Be sure to check these Links to pages on this website that you will need:
Please note that you do not have to have competed in a school science fair to enter this regional science fair. Any student in the region can and is encouraged to participate!
Participation in the FLASF Science Fair is open to all students in grades 5 to 12 (under the age of 21 as of June 30th of the year of the Science Fair) who attend any public, separate, or private school, or who are home-schooled, in the City of Kingston, Frontenac County and Lennox & Addington County. Students do not need to qualify through a school competition and can enter FLASF directly.
To be eligible students need to register following the registration procedures and the necessary declarations and the Project Summary must be submitted before the deadlines set by the Science Fair Committee (see Schedule Page). For the 2021 Virtual FLASF Science Fair, projects will be uploaded to Project Board (link to be provided) and judging will take place online.
A project which has been presented at a previous science fair is not eligible. However, a project may be re-entered into competition if it has undergone substantial improvements which greatly increase the level of science presented.
For 2021 Virtual FLASF, projects created for 2020 FLASF may be presented at the 2021 Virtual FLASF Science Fair.
Only one exhibit per student may be entered. Individual exhibits and exhibits done by a maximum of two students working on one project will be accepted. The exhibit must be designed and presented entirely by the student(s); although advice and guidance may be obtained from anyone, as long as the necessary acknowledgements are included.
Help and Information
The following links are from organizations outside of FLASF and offer ideas and advice on selecting, carrying out and presenting a science fair project. Because this information is from outside sites, the information may not be exactly applicable to FLASF, but they do serve as valuable resources to help you in preparing your project for the science fair. We suggest you look look through these links.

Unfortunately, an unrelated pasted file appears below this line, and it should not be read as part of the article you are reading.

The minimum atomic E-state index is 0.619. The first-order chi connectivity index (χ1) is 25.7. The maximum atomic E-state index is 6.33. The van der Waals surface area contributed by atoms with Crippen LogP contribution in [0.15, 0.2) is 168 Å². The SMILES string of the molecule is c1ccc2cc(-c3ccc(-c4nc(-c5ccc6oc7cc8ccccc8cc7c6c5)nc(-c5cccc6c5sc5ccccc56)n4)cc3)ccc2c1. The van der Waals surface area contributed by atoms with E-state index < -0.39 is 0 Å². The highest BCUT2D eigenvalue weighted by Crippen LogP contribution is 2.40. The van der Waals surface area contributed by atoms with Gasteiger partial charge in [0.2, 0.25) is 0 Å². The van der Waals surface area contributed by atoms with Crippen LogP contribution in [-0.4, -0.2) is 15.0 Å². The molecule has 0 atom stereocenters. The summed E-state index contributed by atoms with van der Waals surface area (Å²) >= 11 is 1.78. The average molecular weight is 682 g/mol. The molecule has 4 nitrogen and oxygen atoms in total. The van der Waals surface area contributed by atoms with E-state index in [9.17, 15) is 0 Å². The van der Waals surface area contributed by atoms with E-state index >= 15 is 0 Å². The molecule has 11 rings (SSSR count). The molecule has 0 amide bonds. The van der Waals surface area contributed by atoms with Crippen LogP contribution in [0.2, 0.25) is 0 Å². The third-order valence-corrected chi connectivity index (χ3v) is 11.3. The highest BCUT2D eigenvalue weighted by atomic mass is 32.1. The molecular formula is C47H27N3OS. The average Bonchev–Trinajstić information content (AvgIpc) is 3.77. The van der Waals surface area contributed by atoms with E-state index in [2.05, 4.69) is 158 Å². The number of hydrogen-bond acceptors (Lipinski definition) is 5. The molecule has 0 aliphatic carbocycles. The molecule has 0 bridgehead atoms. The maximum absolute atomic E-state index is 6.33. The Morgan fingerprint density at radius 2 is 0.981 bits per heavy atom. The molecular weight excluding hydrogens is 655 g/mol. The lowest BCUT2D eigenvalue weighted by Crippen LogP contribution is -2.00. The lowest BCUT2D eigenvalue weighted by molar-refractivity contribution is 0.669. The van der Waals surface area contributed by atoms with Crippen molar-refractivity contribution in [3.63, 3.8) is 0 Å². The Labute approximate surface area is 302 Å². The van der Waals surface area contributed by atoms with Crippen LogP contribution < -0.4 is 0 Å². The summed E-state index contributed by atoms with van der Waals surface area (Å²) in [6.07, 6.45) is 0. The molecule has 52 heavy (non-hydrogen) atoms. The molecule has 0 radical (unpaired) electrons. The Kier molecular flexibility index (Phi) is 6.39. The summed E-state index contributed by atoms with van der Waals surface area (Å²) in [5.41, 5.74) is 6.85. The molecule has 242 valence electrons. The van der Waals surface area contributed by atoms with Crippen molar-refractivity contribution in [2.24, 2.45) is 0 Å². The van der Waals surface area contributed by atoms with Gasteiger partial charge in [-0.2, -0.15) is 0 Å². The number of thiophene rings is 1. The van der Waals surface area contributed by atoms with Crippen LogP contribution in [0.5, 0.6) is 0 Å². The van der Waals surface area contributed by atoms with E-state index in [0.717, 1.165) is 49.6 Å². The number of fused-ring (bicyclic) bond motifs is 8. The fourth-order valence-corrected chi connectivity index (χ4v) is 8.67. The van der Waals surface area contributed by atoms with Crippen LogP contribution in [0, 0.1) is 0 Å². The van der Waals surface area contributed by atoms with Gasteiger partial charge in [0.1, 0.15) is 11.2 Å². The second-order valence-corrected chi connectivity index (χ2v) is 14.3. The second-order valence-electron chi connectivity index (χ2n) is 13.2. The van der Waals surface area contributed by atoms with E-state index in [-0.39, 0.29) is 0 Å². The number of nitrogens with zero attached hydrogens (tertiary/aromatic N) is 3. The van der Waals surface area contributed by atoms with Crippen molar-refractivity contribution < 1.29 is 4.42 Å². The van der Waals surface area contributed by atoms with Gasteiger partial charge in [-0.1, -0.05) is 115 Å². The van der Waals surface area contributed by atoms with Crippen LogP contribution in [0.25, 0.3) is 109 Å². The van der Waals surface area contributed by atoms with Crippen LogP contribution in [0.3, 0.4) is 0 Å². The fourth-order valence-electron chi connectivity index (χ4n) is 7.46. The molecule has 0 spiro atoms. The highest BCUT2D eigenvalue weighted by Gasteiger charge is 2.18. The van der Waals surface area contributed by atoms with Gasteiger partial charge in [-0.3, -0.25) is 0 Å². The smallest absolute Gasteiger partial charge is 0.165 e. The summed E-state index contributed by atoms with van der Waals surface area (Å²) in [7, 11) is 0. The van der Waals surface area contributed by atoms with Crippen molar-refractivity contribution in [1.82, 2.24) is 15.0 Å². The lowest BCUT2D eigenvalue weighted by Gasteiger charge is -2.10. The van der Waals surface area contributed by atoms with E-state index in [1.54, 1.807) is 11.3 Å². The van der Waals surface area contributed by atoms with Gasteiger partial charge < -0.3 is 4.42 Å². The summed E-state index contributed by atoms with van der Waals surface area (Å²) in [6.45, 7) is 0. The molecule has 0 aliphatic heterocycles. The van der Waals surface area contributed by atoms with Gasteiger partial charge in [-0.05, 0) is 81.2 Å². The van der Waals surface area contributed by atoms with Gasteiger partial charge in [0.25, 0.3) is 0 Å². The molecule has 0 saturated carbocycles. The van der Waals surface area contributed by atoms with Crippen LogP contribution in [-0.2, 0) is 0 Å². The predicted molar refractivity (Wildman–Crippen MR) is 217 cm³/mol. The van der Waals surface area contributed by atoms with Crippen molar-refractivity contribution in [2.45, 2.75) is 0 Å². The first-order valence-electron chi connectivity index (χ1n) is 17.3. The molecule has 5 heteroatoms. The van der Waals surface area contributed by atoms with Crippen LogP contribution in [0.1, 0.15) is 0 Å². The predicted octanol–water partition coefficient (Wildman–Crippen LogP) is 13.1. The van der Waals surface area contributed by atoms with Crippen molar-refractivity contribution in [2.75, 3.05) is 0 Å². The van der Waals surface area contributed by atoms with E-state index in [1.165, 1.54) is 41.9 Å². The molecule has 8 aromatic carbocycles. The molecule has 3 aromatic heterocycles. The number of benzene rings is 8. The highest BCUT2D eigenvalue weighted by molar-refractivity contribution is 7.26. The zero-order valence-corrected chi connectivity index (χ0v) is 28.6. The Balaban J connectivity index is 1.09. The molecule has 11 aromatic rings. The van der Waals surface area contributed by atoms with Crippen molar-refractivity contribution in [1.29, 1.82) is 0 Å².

GENERAL INTEREST (a place to start)
A great place to find videos for tips and information on how to prepare your project, plus videos of past science fairs to show you what does happen at a science fair.
PROJECT IDEAS; FROM START TO FINISH (Picking a project idea to displaying your project at a fair)
Science Fair Student Workbook (BE SURE TO READ THIS ONE!)
A very useful workbook to help guide you in your project. This workbook is full of valuable information and is a 'must read' for both new and seasoned science fair participants. Because it has been prepared by an Ontario Regional Science Fair Group (the Bay Area Engineering and Science Fair), most of the information in this book is applicable to FLASF.
A useful workbook to help guide the teacher to help students prepare projects and run a school science fair. Prepared by the Bay Area Engineering and Science Fair.
A useful website to help guide you on how to organize your project and prepare a display for the science fair. This site also includes links to a guide for more experienced students on how to improve your project. The web site is sponsored by Youth Science Canada.
Looking for inspiration for a science fair project? Science Buddies has over 1,000 Project Ideas in all areas of science.
An open-source framework for teaching and learning K-12 science and developing the skills of inquiry, creativity and innovation in a meaningful and engaging manner.
This site is designed to help students 'Design and conduct an investigative experiment (investigation)' and 'Design and engineer a practical solution to a problem (invention)'.
Instructions for designing and performing an experiment or demonstration and lots of project ideas
A resource for teachers to help students prepare for a science fair, including management tips and instruction worksheets (NOTE: This has been prepared by Holt Science and Technology and some aspects of this document, including the marking schemes identified) are different from FLASF).
A rich set of resources to complement and supplement the elementary science curriculum in classrooms and at home. The activities are full sets of illustrated instructions for making simple tools and objects that illuminate important science concepts. All of the objects are made with 'found' materials that may otherwise end up in the garbage or recycling bins. Children can work with an adult to create the objects and then play with them to see how science works.
All about the Canada Wide Science Fair as well as a resource for parents and students.
If you have any questions about your project, ask the student coordinator at students<at>flasf.on.ca. For a complete list of FLASF contacts, see Contact Us